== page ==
With less than two weeks to go until The Haunting of Hill House creator Mike Flanagan and producer Trevor Macy unleash the next chapter in their "Haunting" horror anthology, Netflix is offering viewers a chance to meet the players at play in The Haunting of Bly Manor. The season offers its take on author Henry James' 1898 psychological gothic horror novella "The Turn of the Screw" (along with some twists and additional influences thrown into the mix), in which a young woman who cares for two orphans in the English countryside finds herself confronted with things that just can't be explained. But even with James' works in mind, this is Flanagan we're talking about here: expect the faces you're about to see to be harboring some deep, dark secrets.
Here's a look at the official trailer for Netflix's The Haunting of Bly Manor, available to members of the streaming service worldwide on October 9th:
From The Haunting of Hill House creator Mike Flanagan and producer Trevor Macy comes THE HAUNTING OF BLY MANOR, the next highly anticipated chapter of The Haunting anthology series, set in 1980s England. After an au pair's tragic death, Henry Wingrave (Henry Thomas) hires a young American nanny (Victoria Pedretti) to care for his orphaned niece and nephew (Amelie Bea Smith, Benjamin Evan Ainsworth) who reside at Bly Manor with the estate's chef Owen (Rahul Kohli), groundskeeper Jamie (Amelia Eve) and housekeeper, Mrs. Grose (T'Nia Miller). But all is not as it seems at the manor, and centuries of dark secrets of love and loss are waiting to be unearthed in this chilling gothic romance. At Bly Manor, dead doesn't mean gone.
Producing partners Flanagan and Macy drew from the iconic supernatural stories of Henry James, to create the ensemble drama which also stars Oliver Jackson-Cohen, Kate Siegel, and Tahirah Sharif. The series is executive produced by Flanagan and Macy for Intrepid Pictures, along with Darryl Frank and Justin Falvey for Amblin Television.
Producer Trevor Macy recently revealed that the writing team was able to dive into more than just James' "Screw" for inspiration this season, also including "The Jolly Corner" and "The Romance of Certain Old Clothes" in the mix. "The process is the same, in that it's a literary remix," Macy explained. "You want to update the story, you want to find whatever fertile ground for elevating the character that you can in the source material, but we obviously took some liberties in updating it with a more modern setting" (and you might want to check out 1961 "Screw" adaptation The Innocents since it has a "huge, huge influence" this season).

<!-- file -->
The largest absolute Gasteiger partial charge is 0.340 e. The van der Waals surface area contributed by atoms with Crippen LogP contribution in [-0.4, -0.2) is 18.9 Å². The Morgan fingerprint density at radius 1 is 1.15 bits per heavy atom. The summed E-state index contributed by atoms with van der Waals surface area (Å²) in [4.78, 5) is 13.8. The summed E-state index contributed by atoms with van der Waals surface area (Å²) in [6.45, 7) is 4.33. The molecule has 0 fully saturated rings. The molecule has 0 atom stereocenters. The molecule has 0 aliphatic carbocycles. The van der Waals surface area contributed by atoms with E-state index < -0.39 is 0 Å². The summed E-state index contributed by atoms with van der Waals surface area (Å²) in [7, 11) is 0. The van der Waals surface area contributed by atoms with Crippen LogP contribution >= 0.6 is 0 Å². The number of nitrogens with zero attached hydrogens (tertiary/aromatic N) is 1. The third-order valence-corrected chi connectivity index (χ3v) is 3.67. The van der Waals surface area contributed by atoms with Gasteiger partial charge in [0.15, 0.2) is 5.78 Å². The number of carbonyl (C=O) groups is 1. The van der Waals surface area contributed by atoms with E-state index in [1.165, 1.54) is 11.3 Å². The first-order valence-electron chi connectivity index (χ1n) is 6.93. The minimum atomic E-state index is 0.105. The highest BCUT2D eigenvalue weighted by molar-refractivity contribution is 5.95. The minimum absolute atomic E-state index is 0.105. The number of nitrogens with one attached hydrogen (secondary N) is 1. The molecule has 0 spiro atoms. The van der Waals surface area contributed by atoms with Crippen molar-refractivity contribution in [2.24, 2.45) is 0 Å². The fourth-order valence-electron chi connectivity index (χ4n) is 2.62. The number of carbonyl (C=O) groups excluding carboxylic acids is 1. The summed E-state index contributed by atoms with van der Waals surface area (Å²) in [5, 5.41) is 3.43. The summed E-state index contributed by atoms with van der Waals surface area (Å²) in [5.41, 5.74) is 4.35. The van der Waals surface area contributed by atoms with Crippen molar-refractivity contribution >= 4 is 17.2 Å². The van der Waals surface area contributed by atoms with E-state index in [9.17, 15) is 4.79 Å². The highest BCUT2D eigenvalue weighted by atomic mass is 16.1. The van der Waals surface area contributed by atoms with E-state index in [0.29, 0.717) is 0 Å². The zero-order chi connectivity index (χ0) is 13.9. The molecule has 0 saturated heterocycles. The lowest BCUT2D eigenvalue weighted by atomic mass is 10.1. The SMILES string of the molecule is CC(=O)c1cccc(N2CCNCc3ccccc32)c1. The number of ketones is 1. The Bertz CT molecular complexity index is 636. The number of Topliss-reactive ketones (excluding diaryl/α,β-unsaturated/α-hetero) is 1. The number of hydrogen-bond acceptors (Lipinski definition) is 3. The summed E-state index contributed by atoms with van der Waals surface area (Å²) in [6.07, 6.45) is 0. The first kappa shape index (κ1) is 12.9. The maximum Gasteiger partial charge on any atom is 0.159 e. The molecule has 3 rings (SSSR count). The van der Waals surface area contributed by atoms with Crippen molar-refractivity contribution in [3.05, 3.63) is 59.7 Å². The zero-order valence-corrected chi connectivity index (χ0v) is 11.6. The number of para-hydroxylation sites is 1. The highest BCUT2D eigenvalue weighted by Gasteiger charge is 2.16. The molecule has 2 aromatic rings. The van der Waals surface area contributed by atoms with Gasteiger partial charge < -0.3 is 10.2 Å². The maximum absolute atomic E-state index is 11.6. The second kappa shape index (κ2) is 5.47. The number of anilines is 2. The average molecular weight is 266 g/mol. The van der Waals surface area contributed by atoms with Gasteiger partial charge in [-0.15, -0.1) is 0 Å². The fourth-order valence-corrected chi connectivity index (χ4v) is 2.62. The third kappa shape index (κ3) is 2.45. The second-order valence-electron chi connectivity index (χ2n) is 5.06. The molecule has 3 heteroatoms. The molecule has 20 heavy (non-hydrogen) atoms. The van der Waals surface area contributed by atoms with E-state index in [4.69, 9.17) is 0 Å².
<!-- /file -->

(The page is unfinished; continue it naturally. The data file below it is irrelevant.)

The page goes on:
With the list of directors for The Haunting of Bly Manor including Yolanda Ramke & Ben Howling (Cargo), Ciarán Foy (Citadel, Sinister 2, Eli), Liam Gavin (A Dark Song), and Axelle Carolyn (Tales of Halloween: "Grim Grinning Ghost"), the interview also included more details on some of this season's characters. Taking place mostly in 1987, the season finds Victoria Pedretti as American tutor Dani Clayton, who hopes for a new start caring for the Wingrave children: Miles (Benjamin Evan Ainsworth) and Flora (Amelie Bea Smith). Kate Siegel has been cast in a still-unrevealed role; while Oliver Jackson-Cohen portrays not-so-nice Peter Quint, who we have a feeling is going to learn to respect Bly Manor the hard way. Henry Thomas portrays Henry Wingrave, the wealthy uncle of the two orphaned children who is more than happy to support the kids from as far away as possible (never a good sign).
We also have Amelia Eve as groundskeeper Jamie and Rahul Kohli as chef Owen- both seemingly fine within the confines of the manor. Joining them are Tahirah Sharif's previous governess Rebecca Jessel and T'Nia Miller's manor manager Hannah Grose. As for the theme, Flanagan makes it clear that the season will be more about "tragic romance" than family trauma. "It certainly provides a new way to tell a love story, and there are three of them really that beat at the heart of this season," Flanagan said. "They all have a very dark edge to them. And by the end, it's really hard to differentiate tragedy with romance. That sense of romantic longing for someone who meant so much to us—but who's gone—really is the heart of any ghost story."